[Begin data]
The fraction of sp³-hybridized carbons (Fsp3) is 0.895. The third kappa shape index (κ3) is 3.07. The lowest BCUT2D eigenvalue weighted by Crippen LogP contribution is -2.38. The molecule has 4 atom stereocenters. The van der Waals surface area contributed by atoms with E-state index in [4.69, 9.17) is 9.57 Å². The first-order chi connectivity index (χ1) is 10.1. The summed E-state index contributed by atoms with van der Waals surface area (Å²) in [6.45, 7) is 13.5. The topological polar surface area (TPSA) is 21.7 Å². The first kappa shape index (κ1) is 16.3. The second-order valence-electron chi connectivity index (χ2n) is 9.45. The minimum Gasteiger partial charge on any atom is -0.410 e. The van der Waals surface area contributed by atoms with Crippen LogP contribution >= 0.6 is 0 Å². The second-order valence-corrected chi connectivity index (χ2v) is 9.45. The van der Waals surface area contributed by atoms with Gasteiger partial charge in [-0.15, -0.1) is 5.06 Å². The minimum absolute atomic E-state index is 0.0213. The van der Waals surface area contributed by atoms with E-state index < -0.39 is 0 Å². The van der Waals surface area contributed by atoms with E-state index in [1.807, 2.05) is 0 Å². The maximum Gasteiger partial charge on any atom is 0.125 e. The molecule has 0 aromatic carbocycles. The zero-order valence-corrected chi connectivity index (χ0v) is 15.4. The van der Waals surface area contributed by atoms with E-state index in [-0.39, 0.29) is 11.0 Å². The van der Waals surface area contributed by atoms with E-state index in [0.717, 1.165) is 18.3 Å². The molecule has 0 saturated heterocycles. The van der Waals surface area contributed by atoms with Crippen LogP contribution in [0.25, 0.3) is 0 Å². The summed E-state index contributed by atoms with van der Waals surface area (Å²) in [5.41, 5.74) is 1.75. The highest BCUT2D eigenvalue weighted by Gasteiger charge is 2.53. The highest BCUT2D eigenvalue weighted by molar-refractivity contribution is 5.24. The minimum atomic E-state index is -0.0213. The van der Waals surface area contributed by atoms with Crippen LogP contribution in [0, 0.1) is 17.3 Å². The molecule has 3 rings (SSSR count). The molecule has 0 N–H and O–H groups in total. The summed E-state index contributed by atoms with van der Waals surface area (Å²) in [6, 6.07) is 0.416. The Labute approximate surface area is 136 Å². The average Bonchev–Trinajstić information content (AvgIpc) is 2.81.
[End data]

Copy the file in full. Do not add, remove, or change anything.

The fraction of sp³-hybridized carbons (Fsp3) is 0.895. The third kappa shape index (κ3) is 3.07. The lowest BCUT2D eigenvalue weighted by Crippen LogP contribution is -2.38. The molecule has 4 atom stereocenters. The van der Waals surface area contributed by atoms with E-state index in [4.69, 9.17) is 9.57 Å². The first-order chi connectivity index (χ1) is 10.1. The summed E-state index contributed by atoms with van der Waals surface area (Å²) in [6.45, 7) is 13.5. The topological polar surface area (TPSA) is 21.7 Å². The first kappa shape index (κ1) is 16.3. The second-order valence-electron chi connectivity index (χ2n) is 9.45. The minimum Gasteiger partial charge on any atom is -0.410 e. The van der Waals surface area contributed by atoms with Crippen LogP contribution >= 0.6 is 0 Å². The second-order valence-corrected chi connectivity index (χ2v) is 9.45. The van der Waals surface area contributed by atoms with Gasteiger partial charge in [-0.15, -0.1) is 5.06 Å². The minimum absolute atomic E-state index is 0.0213. The van der Waals surface area contributed by atoms with E-state index < -0.39 is 0 Å². The van der Waals surface area contributed by atoms with E-state index in [1.807, 2.05) is 0 Å². The maximum Gasteiger partial charge on any atom is 0.125 e. The molecule has 0 aromatic carbocycles. The zero-order valence-corrected chi connectivity index (χ0v) is 15.4. The van der Waals surface area contributed by atoms with E-state index in [-0.39, 0.29) is 11.0 Å². The van der Waals surface area contributed by atoms with E-state index in [0.717, 1.165) is 18.3 Å². The molecule has 0 saturated heterocycles. The van der Waals surface area contributed by atoms with Crippen LogP contribution in [0.25, 0.3) is 0 Å². The summed E-state index contributed by atoms with van der Waals surface area (Å²) in [5.41, 5.74) is 1.75. The highest BCUT2D eigenvalue weighted by Gasteiger charge is 2.53. The highest BCUT2D eigenvalue weighted by molar-refractivity contribution is 5.24. The minimum atomic E-state index is -0.0213. The van der Waals surface area contributed by atoms with Crippen LogP contribution in [0, 0.1) is 17.3 Å². The molecule has 3 rings (SSSR count). The molecule has 0 N–H and O–H groups in total. The summed E-state index contributed by atoms with van der Waals surface area (Å²) in [6, 6.07) is 0.416. The Labute approximate surface area is 136 Å². The average Bonchev–Trinajstić information content (AvgIpc) is 2.81.